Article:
First came the Google glass. Creepy shit but looked really cool! That gadget crashed.
They were supposed to work like this:
Then all these came instead:
The best smartglasses 2017: Snap, Vuzix, ODG, Sony & more
Google Glass feels like a long time ago now, right? Let’s declare the mourning period for that particular tech experiment to be over. Plenty of tech startups and companies are launching either totally new smartglasses or refined versions of old devices. And the rise of the shiny, new tech term “mixed reality”- which signals something much more present and interactive than the fixed, boring augmented reality – hasn’t hurt either. From first-person videos and photos, to turn-by-turn directions, and facial recognition of the people you meet, the invasion of the smartglasses is (still) very much alive. We don our future-specs to reveal both the best smartglasses on the market and the upcoming devices we believe have the potential to take connected specs mainstream in the next five years…
The hipster choice of smartglasses, Snap’s spectacles keep things simple and stylish. The smartglasses record 10 seconds of circular video at a time, which is then shared to SnapChat and on other social media like Twitter.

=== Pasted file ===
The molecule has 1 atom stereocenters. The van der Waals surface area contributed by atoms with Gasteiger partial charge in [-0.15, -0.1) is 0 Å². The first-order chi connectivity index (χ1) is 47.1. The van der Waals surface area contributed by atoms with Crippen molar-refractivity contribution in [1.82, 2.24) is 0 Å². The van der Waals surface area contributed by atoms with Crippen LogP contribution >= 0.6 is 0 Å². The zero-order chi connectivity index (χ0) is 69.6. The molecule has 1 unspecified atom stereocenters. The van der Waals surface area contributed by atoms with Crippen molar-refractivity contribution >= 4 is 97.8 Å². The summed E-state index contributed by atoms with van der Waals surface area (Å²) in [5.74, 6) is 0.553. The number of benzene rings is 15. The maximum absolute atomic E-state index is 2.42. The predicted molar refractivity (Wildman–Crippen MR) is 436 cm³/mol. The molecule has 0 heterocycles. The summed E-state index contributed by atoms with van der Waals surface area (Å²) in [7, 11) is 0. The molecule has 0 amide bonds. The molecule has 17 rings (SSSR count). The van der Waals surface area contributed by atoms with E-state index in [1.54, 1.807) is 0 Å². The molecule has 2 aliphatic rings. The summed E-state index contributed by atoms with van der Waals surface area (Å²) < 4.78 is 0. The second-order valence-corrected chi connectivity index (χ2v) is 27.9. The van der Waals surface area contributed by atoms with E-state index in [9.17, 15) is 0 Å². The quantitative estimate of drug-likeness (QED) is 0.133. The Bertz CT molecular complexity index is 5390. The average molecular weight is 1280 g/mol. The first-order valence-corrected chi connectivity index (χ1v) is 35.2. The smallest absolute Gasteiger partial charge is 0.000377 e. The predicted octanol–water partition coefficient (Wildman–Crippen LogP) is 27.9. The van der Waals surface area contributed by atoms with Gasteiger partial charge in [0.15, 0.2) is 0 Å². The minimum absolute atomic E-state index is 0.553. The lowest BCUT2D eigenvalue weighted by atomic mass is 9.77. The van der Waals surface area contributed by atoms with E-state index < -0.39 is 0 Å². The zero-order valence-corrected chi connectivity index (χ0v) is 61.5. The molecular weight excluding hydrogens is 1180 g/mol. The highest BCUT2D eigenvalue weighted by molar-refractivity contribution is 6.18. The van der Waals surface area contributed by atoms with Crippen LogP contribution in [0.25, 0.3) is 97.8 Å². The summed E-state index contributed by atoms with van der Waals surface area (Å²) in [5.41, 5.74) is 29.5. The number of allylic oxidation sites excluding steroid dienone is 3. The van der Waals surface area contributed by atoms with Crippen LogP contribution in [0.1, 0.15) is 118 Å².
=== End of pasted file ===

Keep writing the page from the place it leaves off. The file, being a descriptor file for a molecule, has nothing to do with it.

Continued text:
Vuzix’s prosumer smartglasses are “probably the nicest looking, most comfortable pair of proper smartglasses” our US editor Hugh Langley has ever tried. And we don’t take that endorsement likely.
Each side of ODG’s R7 AR glasses has a 720p lens which are 80% transparent and can show video at 80fps with a 37 degree FOV. As well as a 4MP camera, there’s voice recognition, Wi-Fi, Bluetooth and a whole bunch of gyroscopes, magnetometers and accelerometers inside.
Vue’s glasses and smartglasses are the product of a $2m Kickstarter campaign that aims to ship the smart specs by July 2017. Again, there’s no AR here. Instead Vue glasses use bone conduction tech so you can use these instead of earphones, as well as a touch interface to control music and calls. They also handle notifications and activity tracking.
Solos aims to become a cyclist’s best friend. These smartglasses pack in a small heads-up display enabling cyclists to glance at a host of useful data in real time including speed, cadence, heart rate and power zones.
Level. Another pair of smartglasses that wants to put fitness tracking onto your face, these smart specs are the work of the University of Southern California’s Center for Body Computing and VSP Global. The latter was previously involved in creating frames for Google Glass.
Vuzix‘s existing M300 smart glasses are built for enterprise and come with a comfortable but rugged design.
The BT-300 smartglasses ditch the clunky look of their predecessor returning with a sleeker, more polished pair of AR smartglasses. The BT-300 is lighter than its predecessor and not quite as geeky-looking either.
Sony released the essential tools to allow developers to start coding applications for its Googler glass rival a while ago and the SmartEyeGlass hardware seems to be stuck in dev phase.
Jins Meme. This smart eyewear from a Tokyo-based company doesn’t provide an AR experience for their wearers; it uses bio-sensing tech to detect changes in a wearer’s eye and body movements to track and alert on safety, health and fitness. The glasses can track tiredness and alert drivers who may be about to nod off.
Still creepy! What’s next..??